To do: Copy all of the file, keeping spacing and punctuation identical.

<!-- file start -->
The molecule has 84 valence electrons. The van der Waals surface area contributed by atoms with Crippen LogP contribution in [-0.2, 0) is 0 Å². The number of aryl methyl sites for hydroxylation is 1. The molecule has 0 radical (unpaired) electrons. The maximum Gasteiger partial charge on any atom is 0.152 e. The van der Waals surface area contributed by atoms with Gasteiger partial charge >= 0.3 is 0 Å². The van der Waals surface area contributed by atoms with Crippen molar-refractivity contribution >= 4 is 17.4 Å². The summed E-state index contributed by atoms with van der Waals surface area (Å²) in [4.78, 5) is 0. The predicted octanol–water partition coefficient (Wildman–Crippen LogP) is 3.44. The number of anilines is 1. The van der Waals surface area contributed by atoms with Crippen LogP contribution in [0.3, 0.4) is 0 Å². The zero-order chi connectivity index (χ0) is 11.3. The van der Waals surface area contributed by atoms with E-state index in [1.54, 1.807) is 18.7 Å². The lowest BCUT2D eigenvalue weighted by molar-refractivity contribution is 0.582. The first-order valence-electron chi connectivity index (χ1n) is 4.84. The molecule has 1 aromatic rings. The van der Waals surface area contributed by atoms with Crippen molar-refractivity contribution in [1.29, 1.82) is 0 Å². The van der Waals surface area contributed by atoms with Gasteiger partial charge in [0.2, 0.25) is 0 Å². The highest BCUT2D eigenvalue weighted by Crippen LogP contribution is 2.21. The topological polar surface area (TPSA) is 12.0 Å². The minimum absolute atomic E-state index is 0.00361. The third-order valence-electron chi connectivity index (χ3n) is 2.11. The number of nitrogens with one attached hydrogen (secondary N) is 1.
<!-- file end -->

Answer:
The molecule has 84 valence electrons. The van der Waals surface area contributed by atoms with Crippen LogP contribution in [-0.2, 0) is 0 Å². The number of aryl methyl sites for hydroxylation is 1. The molecule has 0 radical (unpaired) electrons. The maximum Gasteiger partial charge on any atom is 0.152 e. The van der Waals surface area contributed by atoms with Gasteiger partial charge >= 0.3 is 0 Å². The van der Waals surface area contributed by atoms with Crippen molar-refractivity contribution >= 4 is 17.4 Å². The summed E-state index contributed by atoms with van der Waals surface area (Å²) in [4.78, 5) is 0. The predicted octanol–water partition coefficient (Wildman–Crippen LogP) is 3.44. The number of anilines is 1. The van der Waals surface area contributed by atoms with Crippen LogP contribution in [0.3, 0.4) is 0 Å². The zero-order chi connectivity index (χ0) is 11.3. The van der Waals surface area contributed by atoms with E-state index in [1.54, 1.807) is 18.7 Å². The lowest BCUT2D eigenvalue weighted by molar-refractivity contribution is 0.582. The first-order valence-electron chi connectivity index (χ1n) is 4.84. The molecule has 1 aromatic rings. The van der Waals surface area contributed by atoms with Crippen molar-refractivity contribution in [1.29, 1.82) is 0 Å². The van der Waals surface area contributed by atoms with Gasteiger partial charge in [0.2, 0.25) is 0 Å². The highest BCUT2D eigenvalue weighted by Crippen LogP contribution is 2.21. The topological polar surface area (TPSA) is 12.0 Å². The minimum absolute atomic E-state index is 0.00361. The third-order valence-electron chi connectivity index (χ3n) is 2.11. The number of nitrogens with one attached hydrogen (secondary N) is 1.